Sex Differences in Infectious Diseases

Disease-causing pathogens encounter different host characteristics – age, physiology, nutritional status, and immune response are some basic differences which pathogens confront. However, the most striking contrast which the pathogens encounter is the gender of the host species.

Women and men are different in many aspects. The interesting fact is that these differences are also observed in their risk of contracting and responding to infectious diseases. A very well-known example of this is COVID-19. Though COVID-19 affects both sexes equally, it is observed that men are at a higher risk of dying from the disease. This is also true for the outbreaks caused by severe acute respiratory syndrome (SARS) and the Middle East respiratory syndrome (MERS).

Hepatitis C is another disease that causes more severe infections in men. While autoimmune conditions such as rheumatoid arthritis and multiple sclerosis are more commonly seen in women.

Woman and Man

Woman and Man. Image Credit: Harbucks/Shutterstock.com

Why do women and men respond differently to infectious diseases?

There are several factors due to which women and men respond differently to infectious diseases. Some of the common reasons are:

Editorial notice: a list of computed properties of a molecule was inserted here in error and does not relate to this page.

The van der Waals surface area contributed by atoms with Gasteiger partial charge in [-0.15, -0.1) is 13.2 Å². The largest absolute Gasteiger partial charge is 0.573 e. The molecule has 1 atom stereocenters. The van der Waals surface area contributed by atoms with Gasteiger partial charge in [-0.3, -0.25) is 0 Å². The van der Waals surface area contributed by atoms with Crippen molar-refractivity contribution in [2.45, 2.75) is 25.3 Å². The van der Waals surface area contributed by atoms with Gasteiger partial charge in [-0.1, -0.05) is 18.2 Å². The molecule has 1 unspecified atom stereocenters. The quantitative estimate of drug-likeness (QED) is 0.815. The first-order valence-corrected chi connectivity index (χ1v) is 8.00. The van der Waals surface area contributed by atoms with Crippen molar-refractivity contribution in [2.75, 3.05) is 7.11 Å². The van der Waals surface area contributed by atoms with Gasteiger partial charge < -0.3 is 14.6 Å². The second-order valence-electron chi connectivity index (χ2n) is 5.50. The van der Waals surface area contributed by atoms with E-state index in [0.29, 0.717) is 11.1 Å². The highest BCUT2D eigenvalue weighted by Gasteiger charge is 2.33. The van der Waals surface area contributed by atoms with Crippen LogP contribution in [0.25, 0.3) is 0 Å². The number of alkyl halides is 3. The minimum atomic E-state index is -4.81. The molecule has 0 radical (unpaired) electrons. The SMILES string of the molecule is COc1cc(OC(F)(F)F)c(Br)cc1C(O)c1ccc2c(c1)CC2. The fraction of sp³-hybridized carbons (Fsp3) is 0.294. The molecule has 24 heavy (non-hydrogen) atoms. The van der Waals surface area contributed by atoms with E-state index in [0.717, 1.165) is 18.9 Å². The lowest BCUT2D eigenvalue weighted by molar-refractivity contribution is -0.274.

• Differences in exposure to common pathogens
  • Immune responses against pathogens
  • Hormonal factors
  • Social and behavioral factors

Differences in exposure to common pathogens

Differences in exposure to common pathogens depend largely on cultural, socioeconomic, behavioral, hormonal, and immunological factors.

A well-known example is human immunodeficiency virus type 1 (HIV-1) infection which affects more women than men in sub-Saharan Africa. On the contrary, tuberculosis and parasitic diseases affect more men than women.

Differences in occupational exposures are also a reason for the gender disparity. Men are more likely to adopt occupations such as mining and farming, which may put them at an increased risk of respiratory disease and mosquito-borne disease, such as malaria.

Women dominate the nursing field in almost all countries, which increase their probability of contracting the infectious disease while caring for patients.

Immune responses against pathogens

Studies show that women mount more robust innate and adaptive immune responses to viral infections than men. Strong interferon production, increased activation of T cells, and increased susceptibility to autoimmunity are some reasons for these differences in immune responses.

Women are also associated with an increased risk of disease progression in diseases such as HIV infection, which progress through immune system interactions. AIDS (acquired immunodeficiency syndrome) caused by HIV progresses faster in women compared to men. It is found that women infected with HIV have higher T cell activation and stronger Toll-like receptor 7 (TLR7) signaling than males with the same viral load.

There are also gender-based differences in vaccine response. Studies show that women develop higher antibody responses and show greater vaccine efficacy than males.

Hormonal factors